You may recall that we discussed the scene in the 2012 Super Bowl when pop star Mathangi “Maya” Arulpragasam (AKA M.I.A.) flipped the bird and sang “I don’t give a shit” while performing the song “Give Me All Your Luvin'” with Madonna. Personally, I did not like it, though I am often in the minority in objecting to inappropriate conduct at such events by players or performers. I thought it was immature and vulgar and inappropriate for the millions of kids watching the show. It was a lapse that occurred in a flash and was probably not noticed by many viewers. My kids however say it as did I. It was a stupid and thoughtless addition by M.I.A. to the show. It now appears that the National Football League (NFL) felt the same way and has not forgotten the violation. They are demanding compensation from M.I.A. and estimate the cost at $15.1 million in restitution.
As many of you know, I am not a fan of the NFL even though I am addicted to football (and God’s team, the Chicago Bears). From its abusive threats over the use of the term “Super Bowl” to its near fraudulent use of non-for-profit status to avoid taxers, the NFL is widely viewed as a thuggish, shameless corporate entity. I also find the $15.1 million demand a bit suspicious. They originally asked for $1.5 million, which strikes me as just about right. The increased amount appears a pressure tactic. The contract very likely included an express provision on such profane or disruptive displays — a standard part of entertainment contracts, particularly for live performances.
M.I.A. responded with a sense of victimization last fall but curiously felt the need to add profanity to her interview on the sanction for her earlier profanity: She denounced the effort as “a massive display of powerful corporation dick shaking. They want me on my knees and say sorry so they can slap me on my wrist.” Thanks for reminding me why it is so important to sanction you.
I feel no sympathy for M.I.A. She accepted the gig, which brings unparalleled exposure. The NFL (and most viewers) consider the Super Bowl one of the most shared events across cultural, political, racial, and economic lines. It is bad enough that families have had to abandon stadiums to drunks and thugs who use profane language and act violently. The NFL has strived (to their credit) to keep the game as a family oriented event. M.I.A. took this gig with that express understanding. She is a professional performer — and presumably an adult. If she cannot control her profanity, she needs to stay indoors in clubs where adolescents love that type of conduct. Without a heavy sanction, others will claim that same accidental slips of vulgar gestures and language. We are constantly making exceptions for players and performers in acting like fools and engaging in a race to the bottom in their public conduct. The result is that many find it now perfectly acceptable for adults to scream profanities or make obscene gestures. Indeed, it sometimes appears a calculated marketing move like the transformation of Miley Cyrus into a virtual public stripper. It may be too late to demand a modicum of personal restraint from athletes or performers, but some of us are not willing to give up on such minimal standards. Certainly the NFL has a right to expect performers to comply with their express commitment to avoid such displays as a condition for appearing at these events.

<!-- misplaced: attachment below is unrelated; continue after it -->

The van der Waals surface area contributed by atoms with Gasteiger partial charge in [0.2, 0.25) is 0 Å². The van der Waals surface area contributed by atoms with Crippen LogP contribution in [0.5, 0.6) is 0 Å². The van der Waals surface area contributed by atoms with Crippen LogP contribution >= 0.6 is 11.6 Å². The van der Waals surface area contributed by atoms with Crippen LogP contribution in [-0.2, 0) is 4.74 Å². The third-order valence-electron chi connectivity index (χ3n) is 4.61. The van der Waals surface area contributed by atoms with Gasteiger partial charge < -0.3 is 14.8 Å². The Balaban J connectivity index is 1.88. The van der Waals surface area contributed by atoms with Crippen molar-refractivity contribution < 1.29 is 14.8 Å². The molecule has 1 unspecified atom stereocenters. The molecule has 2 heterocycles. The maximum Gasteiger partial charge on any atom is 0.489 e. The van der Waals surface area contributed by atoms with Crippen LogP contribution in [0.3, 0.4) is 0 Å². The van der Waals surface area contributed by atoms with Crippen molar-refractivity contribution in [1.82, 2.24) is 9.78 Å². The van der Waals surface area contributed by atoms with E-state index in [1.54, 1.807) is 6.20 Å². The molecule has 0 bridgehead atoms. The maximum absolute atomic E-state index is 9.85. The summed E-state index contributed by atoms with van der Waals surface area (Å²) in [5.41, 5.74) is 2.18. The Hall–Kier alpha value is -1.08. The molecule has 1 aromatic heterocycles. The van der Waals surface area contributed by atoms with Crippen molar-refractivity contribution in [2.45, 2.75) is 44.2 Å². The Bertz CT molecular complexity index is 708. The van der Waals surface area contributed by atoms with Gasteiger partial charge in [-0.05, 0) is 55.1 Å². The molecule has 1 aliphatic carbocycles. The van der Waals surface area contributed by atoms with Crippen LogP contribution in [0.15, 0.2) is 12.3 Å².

While I would not require the $15.1 million, I would impose the $1.5 million penalty. That would create a missing deterrent for future performers. If you do not trust yourself in public, do not accept the invitation. M.I.A. is supposedly an adult. Adults around the world have no trouble controlling themselves in public, even in public performances. Indeed, even minors have learned how to conduct themselves in public. M.I.A. clearly missed that life lesson in growing up and liability is designed to instill such belated standards in adolescent adults. Maybe then M.I.A. will “give a [damn].”
Source: Business Week